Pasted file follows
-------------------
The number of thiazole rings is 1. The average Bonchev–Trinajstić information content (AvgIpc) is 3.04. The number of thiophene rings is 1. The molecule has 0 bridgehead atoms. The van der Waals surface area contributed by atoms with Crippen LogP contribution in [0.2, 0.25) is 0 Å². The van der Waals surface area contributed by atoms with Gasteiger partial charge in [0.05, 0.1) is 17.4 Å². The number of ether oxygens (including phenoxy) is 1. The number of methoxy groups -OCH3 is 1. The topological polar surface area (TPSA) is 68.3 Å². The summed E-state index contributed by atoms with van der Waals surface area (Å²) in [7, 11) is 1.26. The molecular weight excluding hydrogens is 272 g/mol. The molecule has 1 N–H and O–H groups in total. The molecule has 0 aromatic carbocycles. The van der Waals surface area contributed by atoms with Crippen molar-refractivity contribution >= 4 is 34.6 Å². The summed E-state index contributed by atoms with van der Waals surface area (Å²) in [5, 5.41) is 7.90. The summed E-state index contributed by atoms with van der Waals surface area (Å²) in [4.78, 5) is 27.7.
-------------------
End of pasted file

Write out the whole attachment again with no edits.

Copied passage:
The number of thiazole rings is 1. The average Bonchev–Trinajstić information content (AvgIpc) is 3.04. The number of thiophene rings is 1. The molecule has 0 bridgehead atoms. The van der Waals surface area contributed by atoms with Crippen LogP contribution in [0.2, 0.25) is 0 Å². The van der Waals surface area contributed by atoms with Gasteiger partial charge in [0.05, 0.1) is 17.4 Å². The number of ether oxygens (including phenoxy) is 1. The number of methoxy groups -OCH3 is 1. The topological polar surface area (TPSA) is 68.3 Å². The summed E-state index contributed by atoms with van der Waals surface area (Å²) in [7, 11) is 1.26. The molecular weight excluding hydrogens is 272 g/mol. The molecule has 1 N–H and O–H groups in total. The molecule has 0 aromatic carbocycles. The van der Waals surface area contributed by atoms with Crippen molar-refractivity contribution >= 4 is 34.6 Å². The summed E-state index contributed by atoms with van der Waals surface area (Å²) in [5, 5.41) is 7.90. The summed E-state index contributed by atoms with van der Waals surface area (Å²) in [4.78, 5) is 27.7.